Eight (yes 8!) Goals for This School Year
Every year I make two or three personal teaching goals for the coming year…but I never write them down and I rarely tell anyone. This year I have told many people, and I have more than a few goals – eight in all! Some of them are new for me and some of them are simply a desire to continue what I’ve been doing, but do it better. Still others I could really use some help with, so I’d love any feedback.
1. Step up my SBG game
Last year I tried my best to implement at least a version of Standards-Based Grading. It certainly wasn’t “pure” SBAR, although I don’t think that I want it to be. I gave a presentation at New Tech’s Annual Conference about how we graded and ended up learning a lot from other teachers (go figure). One element I want to add this year for skills assessments is a simple rubric at the top (or bottom) of the quiz that lets learners know up front what will be considered “Proficient”. Last year I made the determination about what “Proficient” meant after the quiz was already done. Big mistake.
[Update: It didn’t take long to get more info on this one. The same day I posted it, I found this post from Dan Bowdoin…between his post itself and the plethora of links, I think I’ve got exactly what I need.]
2. Improved questioning and mathematical discourse
This is a repeat goal for me. How I interact with learners and the environment that we set up as a class for mathematical discussion has always been important to me, but boy do I need a lot of improvement. An eye-opener for me prior to last year was watching this video of Deborah Ball, dean of the School of Education at the University of Michigan, teaching a group of fifth grade students (scroll down to the BlueStream button). The eye-opener: never once does she say that an answer is right or wrong…she just facilitates the discussion so that the students make that determination. Recently, I came across David Cox’s post on Creating a Culture of Questions and was amazed at how similar his description was to how I tried my best to run class last year. If anyone has other suggestions for resources on this kind of thing, particularly facilitating mathematical discourse, I would love to hear from you.
3. Continue having learners create tutorial videos
Last year we received some grants to have learners create tutorial videos (similar to Khan Academy only in the sense that they are videos – the value was in their creation, not their use). I saw many benefits in this process, but I made soooo many mistakes in its implementation. In fact, I have yet to upload any videos because I’m still deciding if I should – here is where they would go. The problem: I did not build in enough time for drafting, revision, reflection, and checkpoints. In other words, the final products ended up so full of mistakes that I may not be able to post them at all. Big lesson learned.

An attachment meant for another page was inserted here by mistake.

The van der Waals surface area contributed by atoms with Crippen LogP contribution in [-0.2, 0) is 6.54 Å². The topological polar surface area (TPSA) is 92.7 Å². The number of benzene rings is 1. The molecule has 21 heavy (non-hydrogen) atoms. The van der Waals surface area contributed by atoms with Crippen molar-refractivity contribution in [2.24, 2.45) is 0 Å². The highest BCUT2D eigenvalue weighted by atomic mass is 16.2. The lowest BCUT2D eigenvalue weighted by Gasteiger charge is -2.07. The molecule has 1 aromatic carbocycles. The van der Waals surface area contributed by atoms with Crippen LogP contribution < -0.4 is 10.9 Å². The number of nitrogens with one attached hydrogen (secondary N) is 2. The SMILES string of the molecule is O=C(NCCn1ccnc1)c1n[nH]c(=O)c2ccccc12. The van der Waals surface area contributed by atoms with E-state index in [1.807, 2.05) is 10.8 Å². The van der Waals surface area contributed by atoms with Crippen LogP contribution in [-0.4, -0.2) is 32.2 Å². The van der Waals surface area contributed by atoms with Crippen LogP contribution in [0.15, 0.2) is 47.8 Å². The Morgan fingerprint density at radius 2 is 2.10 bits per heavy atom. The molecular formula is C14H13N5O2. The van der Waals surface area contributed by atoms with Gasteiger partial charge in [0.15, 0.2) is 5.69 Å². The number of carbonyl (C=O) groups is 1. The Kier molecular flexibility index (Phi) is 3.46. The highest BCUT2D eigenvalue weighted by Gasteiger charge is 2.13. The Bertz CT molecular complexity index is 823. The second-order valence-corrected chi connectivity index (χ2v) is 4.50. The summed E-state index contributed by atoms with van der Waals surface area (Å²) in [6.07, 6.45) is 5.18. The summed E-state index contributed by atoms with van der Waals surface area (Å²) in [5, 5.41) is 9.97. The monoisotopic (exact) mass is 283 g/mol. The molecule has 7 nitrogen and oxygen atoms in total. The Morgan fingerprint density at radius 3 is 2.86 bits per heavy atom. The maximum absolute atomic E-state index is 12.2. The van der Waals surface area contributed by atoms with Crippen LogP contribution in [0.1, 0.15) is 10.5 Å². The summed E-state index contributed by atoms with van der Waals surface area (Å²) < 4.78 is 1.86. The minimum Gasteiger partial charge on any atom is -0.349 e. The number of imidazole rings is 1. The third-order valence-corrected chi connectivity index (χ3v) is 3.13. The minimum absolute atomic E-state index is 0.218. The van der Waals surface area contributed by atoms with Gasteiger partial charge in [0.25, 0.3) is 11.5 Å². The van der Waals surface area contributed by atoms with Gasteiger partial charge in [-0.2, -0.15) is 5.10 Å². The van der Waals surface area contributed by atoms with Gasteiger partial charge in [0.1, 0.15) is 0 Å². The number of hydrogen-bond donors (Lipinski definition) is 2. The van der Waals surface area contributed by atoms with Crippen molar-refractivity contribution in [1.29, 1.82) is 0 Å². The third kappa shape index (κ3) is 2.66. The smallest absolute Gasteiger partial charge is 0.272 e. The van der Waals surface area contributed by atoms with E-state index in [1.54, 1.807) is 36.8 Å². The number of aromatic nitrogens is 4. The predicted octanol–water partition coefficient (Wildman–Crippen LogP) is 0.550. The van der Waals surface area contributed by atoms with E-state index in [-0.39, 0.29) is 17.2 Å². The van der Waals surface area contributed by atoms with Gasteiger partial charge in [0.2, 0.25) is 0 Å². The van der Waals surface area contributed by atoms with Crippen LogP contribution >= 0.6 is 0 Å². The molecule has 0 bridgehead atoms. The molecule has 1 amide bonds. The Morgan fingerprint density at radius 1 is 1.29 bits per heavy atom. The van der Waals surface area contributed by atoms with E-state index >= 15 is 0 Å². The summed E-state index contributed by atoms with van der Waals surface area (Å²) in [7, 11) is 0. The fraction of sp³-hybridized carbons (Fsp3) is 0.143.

4. Provide a video alternative to practice (aka homework)
As I reflected on what went wrong with the tutorial videos, I thought that it would have helped if I’d had groups create a simple video of themselves explaining the concept on a whiteboard. Then I thought, why not do that for a regular assignment? I (and the learners) could get way more information about their understanding and their misconceptions from them explaining a single problem than I could from seeing thirty problems they’ve done on paper. The only issue is I haven’t worked out exactly how to do it. We have mini-whiteboards, and every learner has a laptop with a webcam…suggestions???
(As a side note, I’d be remiss not to mention that I don’t give homework very often, and only after its purpose is clear. Just saying.)
5. Give feedback in a more timely manner
Another repeat goal. I’ve got to get quicker at giving feedback to learners…I’m talking same day or next day. The value of it can’t be overstated. I think I’ll be able to do a better job this year; last year we were creating a new school – year two will be easier…right?
6. Continue to celebrate mistakes
I try to create an environment where it’s understood that we are all learning together, and that mistakes are another tool to help us learn. Last year after handing back a practice assignment, we would celebrate our “favorite wrong answer” – an idea that I stole from Leah Alcala’s “My Favorite No”.
I also love the idea behind Michael Pershan’s page, Math Mistakes, and he also tweeted this over the summer:
I haven’t figured out the logistics yet, but I’d love to do this in my math class one way or another. Again, any suggestions would be awesome.
7. Math Whiteboarding!
Having followed Frank Noschese’s blog, I’ve been interested in using whiteboards more effectively…but it didn’t make it onto my plate last year. But now I’ve seen how Bowman Dickson has used whiteboarding for math, and Kelly O’Shea’s mistake game sounds fantastic. I can’t wait to try these out.
8. Incorporate more student passion into my class
As I found out through writing and reflecting on this post on passions, this is not so easy. But I think I’ve got some good ideas…we’ll see what happens.
So there you have it. I’ll definitely update as the year progresses…